The Role Of Your Homeowners Association And Property Management Company When You Buy A Condo

When you purchase a condo within a property that has a Homeowners Association, it's important to understand the roles of both the HOA and the property management company hired by the HOA. The Homeowners Association is usually run by a group of volunteers that also own a condo within the property and are elected as a Board of Director. The HOA takes care of how the community is run, and establishes rules regarding how the property is maintained in order to ensure property values. Read More 

Tips For Selling A House When You Have Cats

You may love your cats like members of the family, but if the time has come to sell your home, you need to acknowledge that many home buyers may not feel the same way. Some buyers may be afraid of cats, and others may be turned off at the idea of buying a home that's been lived in by pets because they're worried about odors or stains. To make sure your cats don't keep you from making the sale, follow these tips. Read More 

Selling Your Home In Anticipation Of Divorce? What Should You Know?

If you and your spouse have made a mutual decision to part ways, you may be wondering about the best way to divide your assets -- particularly those that are held in both your names and aren't in liquid form, like your home. In many cases, selling is the best option; but for those in areas with a sluggish housing market, this can be a task easier said than done. What are your options, and how should you proceed? Read More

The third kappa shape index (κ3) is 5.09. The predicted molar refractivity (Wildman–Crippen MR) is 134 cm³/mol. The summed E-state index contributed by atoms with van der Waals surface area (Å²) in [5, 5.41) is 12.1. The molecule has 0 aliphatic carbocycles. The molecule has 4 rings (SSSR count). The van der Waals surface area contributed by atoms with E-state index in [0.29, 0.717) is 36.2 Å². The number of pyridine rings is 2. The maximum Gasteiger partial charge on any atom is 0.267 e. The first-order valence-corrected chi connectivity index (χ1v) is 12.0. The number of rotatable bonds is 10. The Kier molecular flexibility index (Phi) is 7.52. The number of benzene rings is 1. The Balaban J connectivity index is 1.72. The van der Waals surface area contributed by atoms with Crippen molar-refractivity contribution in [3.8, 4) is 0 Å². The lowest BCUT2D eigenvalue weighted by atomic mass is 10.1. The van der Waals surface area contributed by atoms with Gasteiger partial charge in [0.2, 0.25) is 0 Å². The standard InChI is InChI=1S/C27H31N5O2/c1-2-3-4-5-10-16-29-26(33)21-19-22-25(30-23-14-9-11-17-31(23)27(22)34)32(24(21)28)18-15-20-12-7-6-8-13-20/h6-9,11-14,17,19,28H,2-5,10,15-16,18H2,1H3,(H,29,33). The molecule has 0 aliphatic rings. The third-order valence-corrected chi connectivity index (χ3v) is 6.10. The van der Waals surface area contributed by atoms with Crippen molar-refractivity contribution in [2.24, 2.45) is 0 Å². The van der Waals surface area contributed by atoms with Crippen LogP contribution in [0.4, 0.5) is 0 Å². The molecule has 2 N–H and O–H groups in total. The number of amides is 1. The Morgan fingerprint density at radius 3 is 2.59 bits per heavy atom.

Challenges Of Selling A House By Owner

Selling a house can take time and can be done in several ways, and one way you can sell a house is by listing it for sale by owner. This means you will not use a real estate agency to help you sell your house, and most people do this simply to avoid paying a commission on the sale. While some people can successfully sell a house themselves, most people use a real estate agency so they can avoid the following challenges that commonly occur when trying to sell a house by owner. Read More 

Reasons To Avoid Putting Down All That You Have As A Down Payment

When you buy a home, one school of thought suggests that you put down as much money as you can scrape together for the down payment. Doing so will cut down on the amount of your mortgage, which can either reduce your mortgage payments or your mortgage term. While there's nothing wrong with this idea, an alternative approach is to avoid putting down all that you've saved up. For example, if you've saved $30,000 toward a down payment, you might wish to only put down $25,000. Read More